-- which reached an all-time high at 3983 Thursday morning -- to fail, just as utilities did in early October after a new all-time high.
Lower energy costs helped power the transports above my annual resistance at 3940 Thursday. On this strength, long-term investors should look to reduce holdings in the transports, particularly those trading near 52-week highs and within reach of longer-term risky levels. When I set my Power Scans to find transportation stocks with a hold or sell rating according to my model (at least 10% overvalued and trading within 5% of their 52-week high), three railroads are among the seven companies that come up:
Kansas City Southern
, which has monthly and quarterly risky levels at $23.90 and $25.08;
, which shows a quarterly risky level at $45.35; and
, for which my model shows semiannual and quarterly risky levels at $72.37 and $73.50.
Among the other names identified by the screen,
( CNF) and
met the criteria, but could continue higher as there are no risky levels.
shows a semiannual risky level at $55.10.
One of the themes of my
columns is that since the economy is more dependent upon productivity gains achieved through technology, the Nasdaq should be looked at for leadership up or down. Older theories calling for transports to lead are still supported by many market strategists, but they are on the way out as the U.S. outsources manufacturing jobs and depends more on the service economy and technological advances. However, I do not detect a meaningful correlation between the Nasdaq and transports.
Levels to Watch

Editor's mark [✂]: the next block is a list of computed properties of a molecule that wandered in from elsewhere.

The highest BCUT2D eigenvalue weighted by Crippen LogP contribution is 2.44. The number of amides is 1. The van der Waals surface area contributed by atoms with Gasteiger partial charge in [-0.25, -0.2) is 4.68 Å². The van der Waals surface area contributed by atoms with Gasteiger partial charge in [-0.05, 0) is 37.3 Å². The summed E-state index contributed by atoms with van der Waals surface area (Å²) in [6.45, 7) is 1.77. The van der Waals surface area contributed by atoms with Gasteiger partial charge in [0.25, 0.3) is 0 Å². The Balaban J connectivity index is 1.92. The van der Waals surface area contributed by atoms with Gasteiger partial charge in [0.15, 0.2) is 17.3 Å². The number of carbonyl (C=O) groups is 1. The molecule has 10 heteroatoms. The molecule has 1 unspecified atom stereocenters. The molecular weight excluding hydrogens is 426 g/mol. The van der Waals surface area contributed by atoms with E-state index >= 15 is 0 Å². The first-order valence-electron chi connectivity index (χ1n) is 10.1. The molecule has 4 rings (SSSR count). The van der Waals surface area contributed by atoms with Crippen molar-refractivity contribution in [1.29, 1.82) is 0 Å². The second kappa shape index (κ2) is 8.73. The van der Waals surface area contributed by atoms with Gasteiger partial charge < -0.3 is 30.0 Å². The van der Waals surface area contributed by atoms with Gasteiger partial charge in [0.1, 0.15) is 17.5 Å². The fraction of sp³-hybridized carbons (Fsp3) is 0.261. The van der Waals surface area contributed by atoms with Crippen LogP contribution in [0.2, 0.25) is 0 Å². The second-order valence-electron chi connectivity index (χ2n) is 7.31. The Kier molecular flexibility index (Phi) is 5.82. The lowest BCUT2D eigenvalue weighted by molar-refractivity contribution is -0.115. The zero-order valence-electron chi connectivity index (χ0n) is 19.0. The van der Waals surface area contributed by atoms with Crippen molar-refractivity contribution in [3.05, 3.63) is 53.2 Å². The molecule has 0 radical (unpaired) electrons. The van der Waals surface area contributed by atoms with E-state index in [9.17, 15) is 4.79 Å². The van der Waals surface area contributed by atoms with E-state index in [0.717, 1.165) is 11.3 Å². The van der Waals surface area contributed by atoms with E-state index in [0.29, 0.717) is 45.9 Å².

Here are the key technical levels for the equity averages:
Dow Jones Industrial Average: Monthly support is 10,125, with the 200-day simple moving average at 10,497. The Dow was above its 200-day SMA Thrusday morning and resistance for the day is 10,570. It's flashing a long-term warning, as its monthly chart profile shifted to negative and stays negative on a close in November below the five-month modified moving average at 10,466. A daily close above the 200-day simple moving average could fuel a detour higher.
Nasdaq: Holding monthly pivots at 2121/2095 targets quarterly resistance at 2319. However, a close in November below the five-month modified moving average at 2097 shifts the monthly chart profile to negative.
Dow Utilities: October was a monthly key reversal, with a close below the September low of 405.56 after a record high of 438.74 in October. Annual support is 373.40 with monthly/quarterly resistances at 429.53/430.69. My call in this sector has been to sell strength.
Richard Suttmeier is president of Global Market Consultants, Ltd., chief market strategist for Joseph Stevens & Co., a full service brokerage firm located in Lower Manhattan, and the author of
newsletter. At the time of publication, he had no positions in any of the securities mentioned in this column, but holdings can change at any time. Early in his career, Suttmeier became the first U.S. Treasury Bond Trader at Bache. He later began the government bond division at L. F. Rothschild. Suttmeier went on to form Global Market Consultants as an independent third-party research provider, producing reports covering the technicals of the U.S. capital markets. He also has been U.S. Treasury Strategist for Smith Barney and chief financial strategist for William R. Hough. Suttmeier holds a bachelor's degree from the Georgia Institute of Technology and a master's degree from Polytechnic University. Under no circumstances does the information in this commentary represent a recommendation to buy or sell stocks. While he cannot provide investment advice or recommendations, he invites you to send your feedback --
to send him an email.